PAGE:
FATF: Strengthening the supervision of global virtual assets (IV)


Si Gyeongmin

Sep 05, 2021

Since June 2019, the main methods of using virtual assets for money laundering and risk of transferring funds include: (1) Using value-added service providers registered or operating in jurisdictions that lack effective supervision, or using multiple value-added service providers. This makes it more difficult for the competent authorities to track transaction clues and buy more time for criminals to transfer the proceeds of crime. (2) Use various tools and methods to increase the anonymity of transactions. Including the registration of Internet domain names through agents, the use of DNS registrars to mask the real owners of domain names, and the use of decentralized exchanges and applications.

In response to the current COVID-19 pandemic, FATF jurisdictions have also discovered an increase in virtual assets transferred and concealed by the U.S. federal government. One jurisdiction reported the use of virtual assets to launder money from the sale of COVID-19 drugs.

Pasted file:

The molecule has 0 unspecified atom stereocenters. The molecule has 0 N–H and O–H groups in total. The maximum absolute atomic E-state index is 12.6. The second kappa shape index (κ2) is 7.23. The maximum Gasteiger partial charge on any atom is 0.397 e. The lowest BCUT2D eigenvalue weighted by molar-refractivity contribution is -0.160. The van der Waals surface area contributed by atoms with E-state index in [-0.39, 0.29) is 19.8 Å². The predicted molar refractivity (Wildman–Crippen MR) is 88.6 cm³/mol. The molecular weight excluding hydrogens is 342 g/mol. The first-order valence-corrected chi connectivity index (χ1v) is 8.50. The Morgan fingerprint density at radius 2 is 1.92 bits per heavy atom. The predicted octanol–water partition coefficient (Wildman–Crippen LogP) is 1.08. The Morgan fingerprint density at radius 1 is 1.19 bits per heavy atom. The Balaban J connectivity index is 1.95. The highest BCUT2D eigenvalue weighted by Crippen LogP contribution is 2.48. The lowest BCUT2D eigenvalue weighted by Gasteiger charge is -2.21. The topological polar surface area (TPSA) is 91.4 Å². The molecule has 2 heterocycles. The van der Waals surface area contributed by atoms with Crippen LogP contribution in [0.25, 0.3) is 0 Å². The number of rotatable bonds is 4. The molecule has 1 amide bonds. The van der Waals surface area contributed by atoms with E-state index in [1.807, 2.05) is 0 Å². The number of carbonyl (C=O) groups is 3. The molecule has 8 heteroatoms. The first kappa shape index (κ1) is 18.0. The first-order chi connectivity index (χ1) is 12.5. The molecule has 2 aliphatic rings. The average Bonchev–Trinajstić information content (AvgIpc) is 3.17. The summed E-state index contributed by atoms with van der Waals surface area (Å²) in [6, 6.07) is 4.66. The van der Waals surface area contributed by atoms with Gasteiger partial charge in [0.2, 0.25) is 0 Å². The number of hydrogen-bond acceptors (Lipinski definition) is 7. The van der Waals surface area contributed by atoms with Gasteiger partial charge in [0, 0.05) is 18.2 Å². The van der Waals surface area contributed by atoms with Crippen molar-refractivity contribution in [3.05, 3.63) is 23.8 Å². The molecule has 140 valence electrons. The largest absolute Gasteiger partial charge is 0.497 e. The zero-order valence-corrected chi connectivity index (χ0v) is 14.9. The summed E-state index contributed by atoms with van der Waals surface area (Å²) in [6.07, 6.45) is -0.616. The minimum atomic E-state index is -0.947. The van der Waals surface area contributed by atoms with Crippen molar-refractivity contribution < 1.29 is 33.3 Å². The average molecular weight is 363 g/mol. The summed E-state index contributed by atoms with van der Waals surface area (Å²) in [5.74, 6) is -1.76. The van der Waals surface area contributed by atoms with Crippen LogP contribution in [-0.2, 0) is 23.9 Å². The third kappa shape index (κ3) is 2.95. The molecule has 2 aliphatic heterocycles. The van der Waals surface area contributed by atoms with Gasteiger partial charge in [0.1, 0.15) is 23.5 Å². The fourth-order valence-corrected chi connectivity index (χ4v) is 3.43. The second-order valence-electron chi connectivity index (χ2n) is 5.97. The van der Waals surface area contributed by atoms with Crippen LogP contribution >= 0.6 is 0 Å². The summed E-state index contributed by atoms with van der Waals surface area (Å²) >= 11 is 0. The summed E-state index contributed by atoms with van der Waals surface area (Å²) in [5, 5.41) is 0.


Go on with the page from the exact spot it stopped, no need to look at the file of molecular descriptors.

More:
(2) The development trend of the virtual asset market structure

Since June 2019, the virtual asset market has gradually focused on the "stable currency" that may be widely used, but too much focus on the "stable currency" market may lead to a substantial increase in the number of anonymous peer-to-peer virtual asset transactions. These transactions are carried out through unmanaged wallets, and the revised "FATF Standard" does not explicitly cover peer-to-peer transactions. Under the revised "FATF Standard", the expansion of the number and value of transactions that are not subject to "anti-money laundering" will bring about major legal regulatory loopholes. Jurisdictions must be forward-looking in this regard.


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